Book Summary: Zero to One

Book: Zero to One

Author: Peter Thiel with Blake Masters

Key takeaways: Despite some odd turns that Thiel occasionally takes (comparing hipsters to Unabomber, e.g.), it’s a very good book–not just about startups, but businesses in general.

Perfect Target Market: The perfect market for a startup is a small group of people concentrated together and served by few or no competitors. Any big market is a bad choice, esp. if it is already being served by competition. This is why it’s a red flag when companies talk about getting 1% of a $100 bn market because (a) this is a poor starting point, and (b) if the company ever gets to 1%, it will spend all its money fighting competition.

Sequencing markets correctly is under-rated and it takes discipline to expand gradually. The most successful companies first dominate a given niche before scaling to an adjacent market.

Also beware of the management that rhetorically shrinks the market to appear differentiated but want to be valued based on large lucrative markets.

How to sell a product: Thiel breaks down the kind of marketing needed by the $ amount of sale –

  • $1 : viral marketing
  • $100 : marketing
  • $10k : sales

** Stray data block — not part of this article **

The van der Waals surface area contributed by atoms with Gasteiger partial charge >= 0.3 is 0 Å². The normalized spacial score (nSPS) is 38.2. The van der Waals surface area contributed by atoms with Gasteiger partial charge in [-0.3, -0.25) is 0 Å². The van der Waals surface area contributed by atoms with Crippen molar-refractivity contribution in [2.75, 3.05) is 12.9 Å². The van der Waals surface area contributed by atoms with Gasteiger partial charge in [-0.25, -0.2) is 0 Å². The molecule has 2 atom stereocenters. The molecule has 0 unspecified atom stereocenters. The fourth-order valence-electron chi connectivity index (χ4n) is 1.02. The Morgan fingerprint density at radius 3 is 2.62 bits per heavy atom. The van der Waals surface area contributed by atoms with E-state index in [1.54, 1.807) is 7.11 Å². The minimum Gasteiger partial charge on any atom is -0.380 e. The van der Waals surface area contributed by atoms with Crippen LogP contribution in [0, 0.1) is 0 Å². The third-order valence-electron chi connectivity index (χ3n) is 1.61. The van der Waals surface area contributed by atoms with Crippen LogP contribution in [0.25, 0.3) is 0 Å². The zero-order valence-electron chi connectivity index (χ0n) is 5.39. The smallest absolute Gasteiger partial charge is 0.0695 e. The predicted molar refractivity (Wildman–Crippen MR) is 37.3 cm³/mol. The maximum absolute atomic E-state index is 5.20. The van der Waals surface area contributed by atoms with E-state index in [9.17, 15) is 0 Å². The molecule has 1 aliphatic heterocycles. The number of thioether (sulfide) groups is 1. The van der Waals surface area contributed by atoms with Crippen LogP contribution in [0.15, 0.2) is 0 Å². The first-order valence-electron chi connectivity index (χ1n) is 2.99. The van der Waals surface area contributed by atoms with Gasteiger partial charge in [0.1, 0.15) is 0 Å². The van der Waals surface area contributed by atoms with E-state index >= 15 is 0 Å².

• $10 mm : complex sales (works when you don’t have sales-people at all; at that px point people want to talk to the CEO)

Even with the best product, the sales effort has to target the right person. Thiel gives the example of Box (cloud data-storage) which when it started marketing in ’08, went to small groups of people who truly needed the product (vs. selling an enterprise-wise solution to the head of the company). My thought here is that companies often talk about being in the C-suite when selling as if it’s always a good thing, and sometimes it may not be.

It’s important to think about dead zones, because if a product costs $2,000, how do you sell it because neither advertising not personal-sales work at this price-point. Even if there is a clear value-proposition here, it is hard for people to find out about it. This is why SMID businesses often don’t use the tools that large businesses have–and this is truly a distribution channel issues.



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